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Information Disclosure in Open Non-Binding Procurement Auctions: an Empirical Study

  • Stoll, Sebastian
  • Zöttl, Gregor
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    The outcome of non-binding reverse auctions critically depends on how information is distributed during the bidding process. We use data from a large European procurement platform to study the impact of different information structures, specifically the availability of quality information to the bidders, on buyers' welfare and turnover of the platform. First we show that on the procurement platform considered bidders indeed are aware of their rivals' characteristics and the buyers preferences over those non-price characteristics. In a counterfactual analysis we then analyze the reduction of non-price information available to the bidders. As we find, platform turnovers in the period considered would decrease by around 30%, and the buyers' welfare would increase by the monetary equivalent of around 45% of turnover of the platform.

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    File URL: http://epub.ub.uni-muenchen.de/13112/1/WP_Stoll_Zoettl_2013.pdf
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    Paper provided by University of Munich, Department of Economics in its series Discussion Papers in Economics with number 13112.

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    Date of creation: Jun 2012
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    Handle: RePEc:lmu:muenec:13112
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    1. Domenico Colucci & Nicola Doni & Vincenzo Valori, 2011. "Information Disclosure in Procurement Auctions with Horizontally Differentiated Suppliers," Working Papers - Mathematical Economics 2011-02, Universita' degli Studi di Firenze, Dipartimento di Scienze per l'Economia e l'Impresa.
    2. Patrick Bajari & Gregory Lewis, 2009. "Procurement Contracting with Time Incentives: Theory and Evidence," NBER Working Papers 14855, National Bureau of Economic Research, Inc.
    3. Asker, John & Cantillon, Estelle, 2004. "Properties of Scoring Auctions," CEPR Discussion Papers 4734, C.E.P.R. Discussion Papers.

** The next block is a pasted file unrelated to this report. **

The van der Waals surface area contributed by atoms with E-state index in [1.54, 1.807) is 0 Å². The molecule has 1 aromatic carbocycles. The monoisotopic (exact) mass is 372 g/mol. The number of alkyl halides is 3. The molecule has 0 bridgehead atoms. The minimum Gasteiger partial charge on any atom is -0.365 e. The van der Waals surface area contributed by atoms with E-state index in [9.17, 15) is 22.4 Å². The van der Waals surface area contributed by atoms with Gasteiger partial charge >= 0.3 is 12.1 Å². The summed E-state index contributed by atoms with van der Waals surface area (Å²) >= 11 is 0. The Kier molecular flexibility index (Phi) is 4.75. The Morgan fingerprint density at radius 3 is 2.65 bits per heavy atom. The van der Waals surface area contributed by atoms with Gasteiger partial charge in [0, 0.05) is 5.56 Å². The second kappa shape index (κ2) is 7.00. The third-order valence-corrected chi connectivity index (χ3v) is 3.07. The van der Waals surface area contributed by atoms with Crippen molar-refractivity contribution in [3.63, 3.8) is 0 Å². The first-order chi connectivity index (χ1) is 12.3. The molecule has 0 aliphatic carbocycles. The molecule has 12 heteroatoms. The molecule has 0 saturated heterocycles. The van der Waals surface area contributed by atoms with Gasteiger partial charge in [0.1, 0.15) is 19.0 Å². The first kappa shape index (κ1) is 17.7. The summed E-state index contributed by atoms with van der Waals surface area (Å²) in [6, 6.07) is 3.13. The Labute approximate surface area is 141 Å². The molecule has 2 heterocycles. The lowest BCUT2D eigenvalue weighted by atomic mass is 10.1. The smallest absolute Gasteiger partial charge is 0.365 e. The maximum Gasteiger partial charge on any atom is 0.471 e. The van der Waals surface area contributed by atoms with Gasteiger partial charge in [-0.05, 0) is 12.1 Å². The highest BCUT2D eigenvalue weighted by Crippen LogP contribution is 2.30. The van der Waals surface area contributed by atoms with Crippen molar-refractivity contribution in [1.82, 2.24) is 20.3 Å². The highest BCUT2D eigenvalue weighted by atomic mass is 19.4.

4. Levin, Jonathan & Athey, Susan, 2001. "Information and Competition in U.S. Forest Service Timber Auctions," Scholarly Articles 3612768, Harvard University Department of Economics.
    5. John Asker & Estelle Cantillon, 2010. "Procurement when price and quality matter," RAND Journal of Economics, RAND Corporation, vol. 41(1), pages 1-34.
    6. Leonardo Rezende, 2009. "Biased procurement auctions," Economic Theory, Springer, vol. 38(1), pages 169-185, January.
    7. Esther Gal-Or & Mordechai Gal-Or & Anthony Dukes, 2007. "Optimal information revelation in procurement schemes," RAND Journal of Economics, RAND Corporation, vol. 38(2), pages 400-418, 06.
    8. Andrew Caplin & Barry Nalebuff, 1990. "Aggregation and Imperfect Competition: On the Existence of Equilibrium," Cowles Foundation Discussion Papers 937, Cowles Foundation for Research in Economics, Yale University.
    9. Doni, Nicola & Menicucci, Domenico, 2010. "A note on information revelation in procurement auctions," Economics Letters, Elsevier, vol. 108(3), pages 307-310, September.
    10. Ching-Hua Chen-Ritzo & Terry P. Harrison & Anthony M. Kwasnica & Douglas J. Thomas, 2005. "Better, Faster, Cheaper: An Experimental Analysis of a Multiattribute Reverse Auction Mechanism with Restricted Information Feedback," Management Science, INFORMS, vol. 51(12), pages 1753-1762, December.
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